IN CLASS WITH HANCOCK
By Biko Agozino
I have just seen the box office hit movie, Hancock, with my two teenage sons and their 12 year old cousin. As usual, after seeing a movie with the kids, we engaged in debates about the representations and subtle messages in the movie. I asked the young men if they liked the film and they all agreed that it was a great film. I asked them what they liked about it and they said that Will Smith was the greatest superhero ever. Then they asked me if I liked the movie and I said no that I did not. Why not? They all asked in unison.
I asked the children to compare Will Smith’s character with other super heroes played by white actors. They said that all super heroes have their nemeses because people are suspicious of those who have superhuman powers. Many people dislike Superman and Batman and Spiderman especially when they are slow to beat the bad guys or when the bad guys impersonate them and make it look like the bad things were being done by the superheroes. Sometimes people dislike the superhero because they envy the superpower or because they fear that he may use the same power to defeat them if they did anything naughty by themselves. So they were not surprised that people were complaining about John Hancock in the movie, it comes with being a superhero.
I asked the young men if they knew of any superhero who was unemployed, or an alcoholic, or who slept rough on the streets, or used foul language, or tried to pinch the bum of women on the streets or called them bitches, or bullied children who were bullies, or had no girlfriend or family or went to prison just to learn how to say ‘good job’, or chased another man’s wife?
I told them that I suspected that Hollywood used these stereotypes to send the wrong messages to young black men and help to continue leading them astray. Some young black men may see the movie and believe that abusing large bottles of whiskey might give them superpowers. These are common stereotypes of the black man: unemployed, drunk addict, homeless, no family responsibility, cursing, ex-convict, childish, ignorant of his true identity and doing more harm than good.
Moreover, while he slept rough, it was a white boy who kicked him to wake him up by the side of the street to tell him that there were bad guys that he needed to fight and when he could not be bothered, the boy called him an asshole, an insult that almost everyone called him for his trouble of saving the world from dangerous criminals who were represented predominantly as foreigners or as black people while the criminal bosses were white men.
The young black men who saw the movie with me protested that Hancock gave up drinking in the movie. Yes, I agreed, but guess who made him give up drinking for a while? It was a white man who did so as if he had no mind of his own. Moreover, Hancock did not even know who he was, it was a white woman who defined him for himself the way white people like to be the ones defining black people’s identity. I Asked them if they have ever seen a superhero played by a white man who did not know who he was until a black woman revealed the true identity.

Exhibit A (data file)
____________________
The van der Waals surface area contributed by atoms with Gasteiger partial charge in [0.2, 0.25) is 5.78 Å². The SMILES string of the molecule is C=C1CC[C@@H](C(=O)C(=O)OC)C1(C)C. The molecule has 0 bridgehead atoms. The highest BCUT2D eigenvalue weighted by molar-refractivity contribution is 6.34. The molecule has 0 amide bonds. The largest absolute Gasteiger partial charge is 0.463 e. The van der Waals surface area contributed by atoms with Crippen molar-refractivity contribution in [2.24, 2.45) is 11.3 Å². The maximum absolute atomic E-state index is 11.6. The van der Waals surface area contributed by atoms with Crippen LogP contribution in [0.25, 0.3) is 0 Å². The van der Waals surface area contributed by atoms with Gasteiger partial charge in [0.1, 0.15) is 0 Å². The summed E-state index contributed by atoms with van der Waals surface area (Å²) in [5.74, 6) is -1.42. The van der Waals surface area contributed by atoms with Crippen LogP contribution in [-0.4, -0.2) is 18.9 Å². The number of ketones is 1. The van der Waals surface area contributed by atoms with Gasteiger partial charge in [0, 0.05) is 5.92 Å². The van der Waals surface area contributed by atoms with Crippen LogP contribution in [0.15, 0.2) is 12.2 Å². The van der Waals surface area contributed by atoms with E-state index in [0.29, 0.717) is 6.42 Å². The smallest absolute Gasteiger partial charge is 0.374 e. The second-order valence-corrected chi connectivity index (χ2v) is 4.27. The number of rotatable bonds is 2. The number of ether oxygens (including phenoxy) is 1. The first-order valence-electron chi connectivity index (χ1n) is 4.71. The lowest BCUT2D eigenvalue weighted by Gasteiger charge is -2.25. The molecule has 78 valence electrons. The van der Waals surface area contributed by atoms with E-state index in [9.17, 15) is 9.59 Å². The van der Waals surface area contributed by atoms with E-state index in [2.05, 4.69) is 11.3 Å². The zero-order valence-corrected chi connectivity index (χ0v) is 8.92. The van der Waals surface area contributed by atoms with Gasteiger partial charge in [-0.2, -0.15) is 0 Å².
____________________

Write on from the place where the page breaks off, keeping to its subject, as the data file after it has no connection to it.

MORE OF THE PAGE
Why was Hancock persuaded to accept a prison term as the only way to win respect when it is easier to improve the image of anyone by sending him to the university? In the prison where black men were over-represented, Hancock had to prove his superpower status by pushing a man’s head up the ass of another man (a metaphor for male rape in prison), by dumbly saying ‘pass’ in the group therapy sessions, and by magically scoring baskets from incredible distance as if that was all black men could do in a world dominated by ideas of white supremacy.
Why was Hancock not given his own family or girlfriend in the movie instead of setting him up to appear as if he was after the white woman who was married to the white man who pretended to be his boss and who told him how to dress for work? He later claimed that the white woman kissed him after he had tucked her husband into bed as if he was the nanny or ‘manny’ but that was no kiss, it was a beating that he got from the white woman who simply told him that they were different because she was stronger, blah blah blah.
Finally, Hancock was persuaded to go to a different planet to avoid tempting the white woman who claimed to be his mystical wife as if getting rid of the black man was the only way to resolve the sexual desire of white women for the forbidden fruits of black masculinity. By some kind of coincidence, John Hancock was the name of one of the Founding Fathers of America who was a slave trader, tax dodger and smuggler.
Films like Hancock are rated PG with the expectation that parents would guide their children in reading the codes in the movies but not all parents have the time, skill or interest to do so adequately. As a result, schools may have to fill this void by having seminars and workshops in which popular films will be closely read and analysed by a students’ film club to guide students against the negative messages encoded in films. So PG films should also be rated SG for School Guidance.
Biko Agozino is a Professor of Sociology at the University of the West Indies, St. Augustine. His documentary film, CLR James: The Black Jacobins Sociology Series is being serialized by NCC Channels 4 and 11, Trinidad and Tobago.